Cornell faculty and their community partners will tell the stories of local migrant farmworkers, use documentary film to better understand climate change and dispossession, learn how migratory birds are affected by drug trafficking and more.Read More
Department of Anthropology
The Department of Archaeology faculty conduct ethnographic and archaeological as well as biological research that brings hard-won fieldwork to the development of cutting edge social and cultural theories. Our students and faculty work around the globe: from Ithaca, India and Indonesia to the Caribbean and Central America; from Japan, Africa and Nepal to China and the Caucasus; and from the circumpolar North to the Global South.
Trinity Stewart is an Anthropology & Sociology major.Read More
What began as a passion project for a master’s student in archaeology, has become a cross-campus fascination that encompasses everything from ancient burial rituals to the lost history of donated artifacts, the totemic power of animals, and even Egyptian beer.Read More
The 3-D tour focuses on the building, its foundation, the archaeological excavation underway and a Civil War monument on the church site.Read More
Earn credits, catch up, or get ahead by enrolling in Summer Session courses on campus, online, or abroad.Check out these Summer Courses offered by the Department of Anthropology.ANTHR 1300 Human Evolution: Genes, Behavior, and the Fossil RecordThe evolution of humankind is explored through the foss...Read More
The Department of Anthropology is pleased to announce that David Ni, Grace Staes, and Atif Akhter were awarded the Freedman Award for Undergraduate Research in Anthropology. The Freedman Award was funded by an endowment established by Randy ‘75 and Howard ‘74, MBA ‘75 Freedman. The Freedman Awards s...Read More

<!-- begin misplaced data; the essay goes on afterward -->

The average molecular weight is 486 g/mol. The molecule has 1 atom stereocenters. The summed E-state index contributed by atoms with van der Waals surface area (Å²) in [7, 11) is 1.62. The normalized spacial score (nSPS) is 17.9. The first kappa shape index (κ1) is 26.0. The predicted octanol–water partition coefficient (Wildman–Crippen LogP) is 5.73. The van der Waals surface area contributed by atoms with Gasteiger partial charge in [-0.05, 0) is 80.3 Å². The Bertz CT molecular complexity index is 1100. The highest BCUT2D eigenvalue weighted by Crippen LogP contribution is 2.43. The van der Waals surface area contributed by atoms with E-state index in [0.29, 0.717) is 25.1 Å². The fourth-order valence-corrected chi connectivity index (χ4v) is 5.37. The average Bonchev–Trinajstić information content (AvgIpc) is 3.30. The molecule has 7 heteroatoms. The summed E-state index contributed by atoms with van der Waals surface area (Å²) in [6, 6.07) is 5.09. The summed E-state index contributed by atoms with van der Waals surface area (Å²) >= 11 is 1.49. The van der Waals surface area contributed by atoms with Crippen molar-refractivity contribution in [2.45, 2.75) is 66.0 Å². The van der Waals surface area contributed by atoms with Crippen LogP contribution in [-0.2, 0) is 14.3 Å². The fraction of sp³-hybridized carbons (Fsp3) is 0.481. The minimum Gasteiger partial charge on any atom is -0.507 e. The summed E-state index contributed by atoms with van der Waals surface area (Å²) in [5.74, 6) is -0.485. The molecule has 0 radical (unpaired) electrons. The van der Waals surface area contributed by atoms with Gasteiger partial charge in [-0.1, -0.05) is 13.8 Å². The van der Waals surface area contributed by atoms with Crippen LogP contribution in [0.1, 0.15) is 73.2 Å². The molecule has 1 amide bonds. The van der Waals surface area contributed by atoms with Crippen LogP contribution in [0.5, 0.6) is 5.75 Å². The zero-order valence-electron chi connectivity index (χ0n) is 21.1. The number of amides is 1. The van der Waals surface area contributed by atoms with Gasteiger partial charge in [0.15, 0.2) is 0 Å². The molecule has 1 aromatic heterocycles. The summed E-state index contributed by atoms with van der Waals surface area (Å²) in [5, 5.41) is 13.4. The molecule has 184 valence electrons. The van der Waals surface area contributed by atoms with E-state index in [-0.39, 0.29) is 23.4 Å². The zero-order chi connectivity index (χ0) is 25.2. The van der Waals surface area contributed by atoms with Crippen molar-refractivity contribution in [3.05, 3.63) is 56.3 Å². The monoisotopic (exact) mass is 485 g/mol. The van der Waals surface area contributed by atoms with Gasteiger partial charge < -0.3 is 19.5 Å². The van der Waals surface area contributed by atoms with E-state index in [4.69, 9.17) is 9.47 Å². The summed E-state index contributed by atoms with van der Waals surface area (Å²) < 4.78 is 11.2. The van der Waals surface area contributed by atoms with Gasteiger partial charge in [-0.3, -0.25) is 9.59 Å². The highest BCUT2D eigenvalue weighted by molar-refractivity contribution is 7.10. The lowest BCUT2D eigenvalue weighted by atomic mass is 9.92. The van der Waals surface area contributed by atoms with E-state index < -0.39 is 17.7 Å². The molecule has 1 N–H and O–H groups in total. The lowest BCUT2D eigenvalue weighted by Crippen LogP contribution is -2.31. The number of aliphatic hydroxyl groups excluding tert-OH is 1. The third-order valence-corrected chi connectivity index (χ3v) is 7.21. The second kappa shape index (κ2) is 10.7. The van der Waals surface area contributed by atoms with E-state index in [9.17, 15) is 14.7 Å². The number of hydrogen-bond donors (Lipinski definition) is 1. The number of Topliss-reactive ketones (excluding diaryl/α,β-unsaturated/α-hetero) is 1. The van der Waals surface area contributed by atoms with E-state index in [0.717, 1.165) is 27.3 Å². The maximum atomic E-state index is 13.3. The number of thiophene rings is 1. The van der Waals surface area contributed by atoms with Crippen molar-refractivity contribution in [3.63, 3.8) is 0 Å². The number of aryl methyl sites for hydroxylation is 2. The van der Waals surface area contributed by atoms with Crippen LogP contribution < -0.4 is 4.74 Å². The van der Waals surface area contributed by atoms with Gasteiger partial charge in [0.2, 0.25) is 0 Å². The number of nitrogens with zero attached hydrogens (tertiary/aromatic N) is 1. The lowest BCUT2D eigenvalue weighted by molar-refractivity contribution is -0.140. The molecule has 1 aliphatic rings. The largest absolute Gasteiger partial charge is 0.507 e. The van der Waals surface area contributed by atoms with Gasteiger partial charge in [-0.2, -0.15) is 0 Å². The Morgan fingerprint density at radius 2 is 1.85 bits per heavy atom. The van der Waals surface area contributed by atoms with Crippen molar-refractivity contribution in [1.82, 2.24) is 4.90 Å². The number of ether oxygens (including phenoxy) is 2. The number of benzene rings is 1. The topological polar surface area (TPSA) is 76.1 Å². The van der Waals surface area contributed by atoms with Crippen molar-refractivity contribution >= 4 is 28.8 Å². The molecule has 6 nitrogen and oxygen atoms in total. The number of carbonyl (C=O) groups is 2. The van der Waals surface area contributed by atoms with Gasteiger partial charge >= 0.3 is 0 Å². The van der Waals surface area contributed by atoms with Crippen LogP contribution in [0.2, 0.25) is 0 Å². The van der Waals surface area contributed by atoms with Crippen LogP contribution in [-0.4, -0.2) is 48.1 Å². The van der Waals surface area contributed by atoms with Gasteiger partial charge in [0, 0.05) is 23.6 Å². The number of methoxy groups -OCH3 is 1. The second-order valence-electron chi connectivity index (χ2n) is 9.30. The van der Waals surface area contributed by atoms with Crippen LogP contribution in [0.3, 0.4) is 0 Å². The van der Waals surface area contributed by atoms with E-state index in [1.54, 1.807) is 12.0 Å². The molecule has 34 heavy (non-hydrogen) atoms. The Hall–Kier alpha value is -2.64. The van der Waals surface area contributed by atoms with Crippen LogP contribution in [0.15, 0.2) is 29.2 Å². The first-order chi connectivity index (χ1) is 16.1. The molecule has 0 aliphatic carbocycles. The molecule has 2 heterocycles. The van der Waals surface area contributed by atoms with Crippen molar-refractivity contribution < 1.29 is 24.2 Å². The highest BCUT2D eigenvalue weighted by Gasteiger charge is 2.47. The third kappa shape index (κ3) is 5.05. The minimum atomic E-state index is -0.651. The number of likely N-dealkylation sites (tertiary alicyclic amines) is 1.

Anthropology provides the global perspective and critical thinking skills that will open doors to a wide range of career paths. The major will also prepare you for graduate study in anthropology.
The Anthropology Collections include approximately 20,000 items representing human activity around the world from the Lower Paleolithic to the present. Archaeological and ethnographic materials are about equally represented.
Cornell University is located on the traditional homelands of the Gayogo̱hó꞉nǫ' (the Cayuga Nation). The Gayogo̱hó꞉nǫ' are members of the Haudenosaunee Confederacy, an alliance of six sovereign Nations with a historic and contemporary presence on this land. The Confederacy precedes the establishment of Cornell University, New York State, and the United States of America. We acknowledge the painful history of Gayogo̱hó꞉nǫ' dispossession, and honor the ongoing connection of Gayogo̱hó꞉nǫ' people, past and present, to these lands and waters. This land acknowledgment has been reviewed and approved by the traditional Gayogo̱hó꞉nǫ' leadership.